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Wednesday, March 24, 2010

Backstopping our way to disaster

One of my first blogs was on the financial disasters happening in California. As it turns out the circumstances in California are not unique and that the rigor which our state and local governments have addressed their financial houses has left much to be desired. The accounting assumptions have bordered on criminal, all based upon the ability of those in political office to be able to buy the most votes from monies stolen from future generations.

How could anyone behave so badly? The answer is because we it is our national pastime to subsidize those in the public and private domains who make bad decisions. In such an environment, those decisions look pretty good since those who make them are place in a win-win situation. Game the system and come out way on top. Game the system and get burned? No worry, the federal (or state and local) government will backstop you!

Backstopping in the form of insurance allows people and entities to take risks they could not take without the insurance. However, insurance has moral hazards which prompts people to take some risks they should not take. The more people are insulated from their stupidity, the more stupidly starts to look less stupid. In such an environment the most stupid thing to do is to not take advantage of whatever backstops are available.

Up until now, state governments, unlike the federal government, have generally been required to balance their budgets. This has acted as a brake on state spending. However, this is about to come to an end. The Federal government has figured out a way to assume the debts of the states through the Build America Bonds. When states borrow money, the feds are going to pick up about one third of the interest cost. This is a boondoggle which pays off virtually everyone! Wall Street will make a fortune on fees. States see their borrowing costs plummet. And what is a few hundred billion dollars added to the national debt (chump change).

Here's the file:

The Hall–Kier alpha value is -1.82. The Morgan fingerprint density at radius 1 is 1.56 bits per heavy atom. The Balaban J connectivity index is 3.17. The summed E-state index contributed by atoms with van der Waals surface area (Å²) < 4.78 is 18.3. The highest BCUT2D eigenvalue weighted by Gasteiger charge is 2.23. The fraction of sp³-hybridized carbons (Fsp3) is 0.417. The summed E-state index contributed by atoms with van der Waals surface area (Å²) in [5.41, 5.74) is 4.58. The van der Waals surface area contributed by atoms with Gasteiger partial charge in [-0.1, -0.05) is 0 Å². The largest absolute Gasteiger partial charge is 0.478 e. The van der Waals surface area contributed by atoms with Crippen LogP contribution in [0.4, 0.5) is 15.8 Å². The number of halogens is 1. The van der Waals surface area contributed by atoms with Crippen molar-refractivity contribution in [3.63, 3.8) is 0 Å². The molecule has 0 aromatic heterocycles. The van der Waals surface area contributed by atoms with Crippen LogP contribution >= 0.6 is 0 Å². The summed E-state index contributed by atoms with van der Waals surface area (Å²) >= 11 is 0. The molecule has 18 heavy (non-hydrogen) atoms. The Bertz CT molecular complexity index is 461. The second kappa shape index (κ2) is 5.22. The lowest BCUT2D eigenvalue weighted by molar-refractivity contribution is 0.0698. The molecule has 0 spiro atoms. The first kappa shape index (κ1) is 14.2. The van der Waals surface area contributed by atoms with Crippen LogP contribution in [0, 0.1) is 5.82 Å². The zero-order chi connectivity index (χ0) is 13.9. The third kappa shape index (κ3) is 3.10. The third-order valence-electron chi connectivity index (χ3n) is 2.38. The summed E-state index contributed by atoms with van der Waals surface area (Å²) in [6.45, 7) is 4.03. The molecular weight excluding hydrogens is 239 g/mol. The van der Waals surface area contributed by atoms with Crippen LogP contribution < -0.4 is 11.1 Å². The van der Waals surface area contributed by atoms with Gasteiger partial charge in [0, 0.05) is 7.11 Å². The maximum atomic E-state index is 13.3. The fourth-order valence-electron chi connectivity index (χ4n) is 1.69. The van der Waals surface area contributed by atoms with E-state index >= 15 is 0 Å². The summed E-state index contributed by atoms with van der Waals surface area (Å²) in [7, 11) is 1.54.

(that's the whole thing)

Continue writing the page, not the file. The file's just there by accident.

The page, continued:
This is a direct inducement for states to change their economic policies to take on more debt. What part of this sounds like a good idea? This is like the housing bubble on steroids and meth-amphetamines. While investors are snarfing these obligations up in the great quest for returns now that Madoff is in jail, these returns may be based upon a similar house of cards. Apparently the bond markets are beginning to be skeptical of US debt and are pricing as a higher risk than private debt such as Berkshire Hathaway.

I can't say that I am surprised. Our economic engine requires that it remains juiced up on the financial equivalent of steroids, narcotics, and meth-amphetamines. It has been on steroids and stimulants for more than a quarter century. Now that the financial tachyphylaxis has kicked in, we cannot derive sufficient effects by dosing the financial steroids and narcotics through a single delivery portal. We need to delivery them po, IV, IM, and into every inflamed economic joint. For those of us who desire to remain clean and sober, we are just silly economic puritans. Are we ready for our financial 12 step program?

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